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Make smart contracts (e.g. dapps) accessible to non-ether users by allowing contracts to accept "collect-calls", paying for incoming calls.
Communicating with dapps currently requires paying ETH for gas, which limits dapp adoption to ether users.
The gas stations network is an EIP-1077 compliant effort to solve the problem by creating an incentive for nodes to run gas stations, where gasless transactions can be "fueled up".
The network consists of a single public contract trusted by all participating dapp contracts, and a decentralized network of relay nodes (gas stations) incentivized to listen on non-ether interfaces such as web or whisper,
The system consists of a
Roles of the
Roles of a
Glossary of terms used in the processes below:
The process of registering/refreshing a
The process of sending a relayed transaction:
The process of winding a
Removal of stale/invalid relays:
The rationale for the gas stations network design is a combination of two sets of requirements: Easy adoption, and robustness.
For easy adoption, the design goals are:
The robustness requirement translates to decentralization and attack resistance. The gas stations network is decentralized, and we have to assume that any entity may attack other entities in the system.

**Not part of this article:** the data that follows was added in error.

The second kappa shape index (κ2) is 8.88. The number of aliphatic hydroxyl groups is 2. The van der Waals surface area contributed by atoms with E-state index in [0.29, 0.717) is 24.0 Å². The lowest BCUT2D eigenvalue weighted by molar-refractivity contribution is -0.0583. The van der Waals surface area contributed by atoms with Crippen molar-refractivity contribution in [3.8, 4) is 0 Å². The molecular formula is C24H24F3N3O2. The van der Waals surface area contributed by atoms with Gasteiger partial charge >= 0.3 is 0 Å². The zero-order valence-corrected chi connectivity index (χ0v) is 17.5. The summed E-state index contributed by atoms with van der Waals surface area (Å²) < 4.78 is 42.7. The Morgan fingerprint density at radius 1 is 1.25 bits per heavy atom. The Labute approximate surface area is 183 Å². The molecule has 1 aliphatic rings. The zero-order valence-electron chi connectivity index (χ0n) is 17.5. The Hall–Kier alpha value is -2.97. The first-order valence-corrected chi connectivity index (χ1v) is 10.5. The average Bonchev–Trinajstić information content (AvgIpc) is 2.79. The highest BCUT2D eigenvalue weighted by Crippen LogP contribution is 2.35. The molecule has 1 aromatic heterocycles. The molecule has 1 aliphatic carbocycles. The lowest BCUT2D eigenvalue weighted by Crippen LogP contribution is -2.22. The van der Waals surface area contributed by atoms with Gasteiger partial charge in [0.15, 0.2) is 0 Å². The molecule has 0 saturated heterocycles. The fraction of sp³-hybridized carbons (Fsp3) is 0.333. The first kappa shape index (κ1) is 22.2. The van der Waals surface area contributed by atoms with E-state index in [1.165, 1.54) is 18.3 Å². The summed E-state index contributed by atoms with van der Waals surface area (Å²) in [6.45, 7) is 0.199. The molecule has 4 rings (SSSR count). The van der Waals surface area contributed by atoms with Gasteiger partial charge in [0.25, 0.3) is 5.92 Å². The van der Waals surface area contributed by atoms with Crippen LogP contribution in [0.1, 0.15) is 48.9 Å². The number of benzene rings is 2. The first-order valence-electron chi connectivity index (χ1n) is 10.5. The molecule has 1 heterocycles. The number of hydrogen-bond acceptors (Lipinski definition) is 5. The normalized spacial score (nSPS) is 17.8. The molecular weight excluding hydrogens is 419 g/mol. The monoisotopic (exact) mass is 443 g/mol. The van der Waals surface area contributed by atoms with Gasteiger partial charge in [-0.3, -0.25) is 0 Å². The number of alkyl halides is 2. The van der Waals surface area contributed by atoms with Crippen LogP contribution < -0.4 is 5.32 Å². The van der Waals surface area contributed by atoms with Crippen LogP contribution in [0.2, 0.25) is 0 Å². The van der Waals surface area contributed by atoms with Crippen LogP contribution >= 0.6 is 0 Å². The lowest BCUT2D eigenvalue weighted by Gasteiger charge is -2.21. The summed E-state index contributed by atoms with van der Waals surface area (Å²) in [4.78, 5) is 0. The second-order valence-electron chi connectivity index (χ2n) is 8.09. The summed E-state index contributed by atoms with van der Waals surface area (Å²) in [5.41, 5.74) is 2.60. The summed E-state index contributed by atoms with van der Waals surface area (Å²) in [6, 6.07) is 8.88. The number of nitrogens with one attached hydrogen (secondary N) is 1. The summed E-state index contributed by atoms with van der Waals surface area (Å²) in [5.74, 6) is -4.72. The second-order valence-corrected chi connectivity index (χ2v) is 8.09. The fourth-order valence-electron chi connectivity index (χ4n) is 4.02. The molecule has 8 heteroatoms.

Specifically we've considered the following types of attacks:
Attacks and mitigations
Attack: Relay attempts to censor a transaction by not signing it, or otherwise ignoring a user request.
Relay is expected to return the signed transaction to the sender, immediately.
Therefore, the maximal damage a relay can cause with such attack, is a one-time delay of a couple of seconds. After a while, senders will avoid it altogether.
Attack: Relay attempts to censor a transaction by signing it, returning it to the sender, but never putting it on the blockchain.
This attack will backfire and not censor the transaction.
Attack: Relay attempts to censor a transaction by signing it, but publishing a different transaction with the same nonce.
Reusing the nonce is the only DoS performed by a Relay, that cannot be detected within a couple of seconds during the http request.
Sender has a signed transaction from Relay with nonce N, and also gets a mined transaction from the blockchain with nonce N, also signed by Relay.
The result of such attack is a delay of a few blocks in sending the transaction (until the attack is detected) but the relay gets removed and loses its entire stake.
Attack: Dapp attempts to burn relays funds by implementing an inconsistent may_relay() and using multiple sender addresses to generate expensive transactions, thus performing a DoS attack on relays and reducing their profitability.
In this attack, a contract sets an inconsistent may_relay (e.g. return true for even blocks, false for odd blocks), and uses it to exhaust relay resources through unpaid transactions.